$5 Karma-free meals come to New Eastside
It’s the middle of a Wednesday workday, but K.C. Brown is all smiles.
“It’s a gorgeous day … and I like that I don’t have to think,” said the Cision manager, sitting on a waist-high pillar outside the Blue Cross Blue Shield building. “It’s great.”
As he squinted toward Randolph Street, a crowd built behind him — a pair of female coworkers, then bigger clusters of South Asian men.
Suddenly “it” arrived —the white Krishna Lunch van, carrying twenty-plus lunches, coordinator Rasika Manjari Dasi, and a monk named Navina Krisna Das. Delayed by a few minutes, Dasi jumped out of the van, her sea-green sari catching the sun.
“Hey, K.C.!” she called as Brown waved back, a sizable line snaking behind him. In an instant smiles appeared and the wait was forgotten — just the kind of positive atmosphere the $5 “karma-free” lunches aim to promote.
Started four years ago at area college campuses, Krishna Lunch expanded to the New Eastside this summer. As Dasi explains, the vegetarian lunches, offered as service of ISKCON (International Society for Krishna Consciousness), present an opportunity to put your karma back in the black.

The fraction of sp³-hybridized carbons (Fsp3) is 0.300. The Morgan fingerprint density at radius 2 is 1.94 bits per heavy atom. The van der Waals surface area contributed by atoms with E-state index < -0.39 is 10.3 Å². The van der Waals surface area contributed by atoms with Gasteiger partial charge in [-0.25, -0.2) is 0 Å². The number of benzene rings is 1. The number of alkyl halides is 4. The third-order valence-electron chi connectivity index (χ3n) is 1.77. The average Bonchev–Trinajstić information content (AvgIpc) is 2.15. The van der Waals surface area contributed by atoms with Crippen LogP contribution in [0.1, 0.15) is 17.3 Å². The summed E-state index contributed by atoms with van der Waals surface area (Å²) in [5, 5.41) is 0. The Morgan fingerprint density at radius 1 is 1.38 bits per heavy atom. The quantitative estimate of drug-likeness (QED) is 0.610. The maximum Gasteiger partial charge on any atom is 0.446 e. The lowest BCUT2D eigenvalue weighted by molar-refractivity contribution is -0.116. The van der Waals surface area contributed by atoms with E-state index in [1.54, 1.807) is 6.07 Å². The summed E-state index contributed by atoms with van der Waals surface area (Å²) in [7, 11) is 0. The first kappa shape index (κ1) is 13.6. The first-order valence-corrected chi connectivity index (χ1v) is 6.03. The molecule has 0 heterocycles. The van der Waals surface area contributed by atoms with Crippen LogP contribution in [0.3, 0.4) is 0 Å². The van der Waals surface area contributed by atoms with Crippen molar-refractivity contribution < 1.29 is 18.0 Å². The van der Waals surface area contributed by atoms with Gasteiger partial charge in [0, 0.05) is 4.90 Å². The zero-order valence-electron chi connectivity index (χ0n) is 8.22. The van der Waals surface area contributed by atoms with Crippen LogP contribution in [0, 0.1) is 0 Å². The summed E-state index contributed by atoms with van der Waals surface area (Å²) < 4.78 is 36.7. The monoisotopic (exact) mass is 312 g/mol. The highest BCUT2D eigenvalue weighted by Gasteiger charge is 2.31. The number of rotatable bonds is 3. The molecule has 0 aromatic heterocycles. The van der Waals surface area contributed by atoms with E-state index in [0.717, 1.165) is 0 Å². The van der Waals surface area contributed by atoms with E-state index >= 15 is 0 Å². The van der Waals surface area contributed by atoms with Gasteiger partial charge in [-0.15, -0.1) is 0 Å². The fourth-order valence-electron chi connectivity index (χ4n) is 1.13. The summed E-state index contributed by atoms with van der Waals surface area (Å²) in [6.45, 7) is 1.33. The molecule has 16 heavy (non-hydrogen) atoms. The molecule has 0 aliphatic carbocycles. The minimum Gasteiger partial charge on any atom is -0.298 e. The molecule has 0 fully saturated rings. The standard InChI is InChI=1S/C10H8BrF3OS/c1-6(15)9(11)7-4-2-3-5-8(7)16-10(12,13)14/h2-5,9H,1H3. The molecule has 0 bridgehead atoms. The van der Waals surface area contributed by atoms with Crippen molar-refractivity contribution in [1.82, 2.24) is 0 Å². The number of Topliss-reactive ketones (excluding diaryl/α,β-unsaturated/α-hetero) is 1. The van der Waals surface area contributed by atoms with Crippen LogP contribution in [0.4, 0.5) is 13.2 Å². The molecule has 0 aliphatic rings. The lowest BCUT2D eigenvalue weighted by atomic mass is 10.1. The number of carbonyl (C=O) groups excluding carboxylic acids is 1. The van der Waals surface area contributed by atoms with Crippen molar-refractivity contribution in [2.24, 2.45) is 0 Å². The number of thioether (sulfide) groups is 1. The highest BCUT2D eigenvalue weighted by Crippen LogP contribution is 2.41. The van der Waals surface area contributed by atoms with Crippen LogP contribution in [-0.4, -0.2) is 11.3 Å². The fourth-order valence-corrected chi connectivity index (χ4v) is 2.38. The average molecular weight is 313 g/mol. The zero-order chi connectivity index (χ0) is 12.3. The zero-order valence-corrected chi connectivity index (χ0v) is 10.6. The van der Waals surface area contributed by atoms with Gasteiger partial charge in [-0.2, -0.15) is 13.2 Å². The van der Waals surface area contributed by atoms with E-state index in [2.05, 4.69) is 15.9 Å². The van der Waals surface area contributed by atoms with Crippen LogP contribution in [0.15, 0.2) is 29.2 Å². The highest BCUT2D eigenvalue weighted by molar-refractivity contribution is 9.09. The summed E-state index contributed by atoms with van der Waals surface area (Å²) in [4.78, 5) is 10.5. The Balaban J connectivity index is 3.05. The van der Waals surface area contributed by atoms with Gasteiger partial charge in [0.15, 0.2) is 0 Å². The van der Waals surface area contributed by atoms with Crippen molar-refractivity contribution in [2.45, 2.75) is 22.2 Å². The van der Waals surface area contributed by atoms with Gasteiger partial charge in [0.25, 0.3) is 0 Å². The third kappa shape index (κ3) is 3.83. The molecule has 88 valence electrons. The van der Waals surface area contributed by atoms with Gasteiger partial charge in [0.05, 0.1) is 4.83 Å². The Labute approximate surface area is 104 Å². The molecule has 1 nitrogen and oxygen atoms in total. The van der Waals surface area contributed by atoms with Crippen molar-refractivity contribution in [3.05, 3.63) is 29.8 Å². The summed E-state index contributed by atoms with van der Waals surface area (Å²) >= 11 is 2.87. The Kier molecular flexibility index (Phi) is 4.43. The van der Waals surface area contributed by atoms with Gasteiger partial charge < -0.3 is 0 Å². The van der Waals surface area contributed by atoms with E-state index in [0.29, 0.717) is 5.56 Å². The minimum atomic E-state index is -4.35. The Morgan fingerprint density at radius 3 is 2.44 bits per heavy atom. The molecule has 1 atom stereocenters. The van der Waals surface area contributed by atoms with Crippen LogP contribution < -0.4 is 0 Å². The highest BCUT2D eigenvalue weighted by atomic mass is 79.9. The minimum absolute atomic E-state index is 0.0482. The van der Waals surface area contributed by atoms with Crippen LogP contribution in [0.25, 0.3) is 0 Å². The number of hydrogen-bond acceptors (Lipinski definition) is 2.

“When you make [the lunches] karma-free, you’re not collecting [karma] for reincarnation,” she said.
The meals are “Sattvic,” meaning prepared with love and offered with gratitude to the deity Krishnam a satisfying concept for discerning diners.
“We are all crazy about it,” said Jenish Shah, a contractor with Blue Cross Blue Shield who admits he’s fussy about “micro-organisms not being in cheese.” According to Shah, the “tasty” meals “take care of a balanced diet.”
The boxed lunches are prepared each weekday at the ISKCON temple in Rogers Park and are served outside 300 E. Randolph Street for a brief but busy ten minutes from 12–12:10 p.m. The meals include generous helpings of rice, a vegetable, and a main dish. Menus are posted at www.iskconchicago.com/krishna-lunch, and meals can be ordered up to 10 a.m. the day of (though Dasi advises ordering as soon as possible, since the van’s maximimum capacity is 100 meals).
For the lucky diner who’s low on cash—as well as “good” karma—Krishna Lunch occasionally offers excess meals to stragglers.
“People are so happy to get the box,” said Tinu Puthenveetil, who eats Krishna Lunches about twice a week.
So far, ISKCON, which is celebrating its 50th anniversary this year, has provided more than 3.8 billion vegetarian meals worldwide through its Food for Life program. Proceeds from the Chicago Krishna Lunch program go toward area homeless shelters.
For information, visit iskconchicago.com or call (773) 973-0900.
— Tricia Parker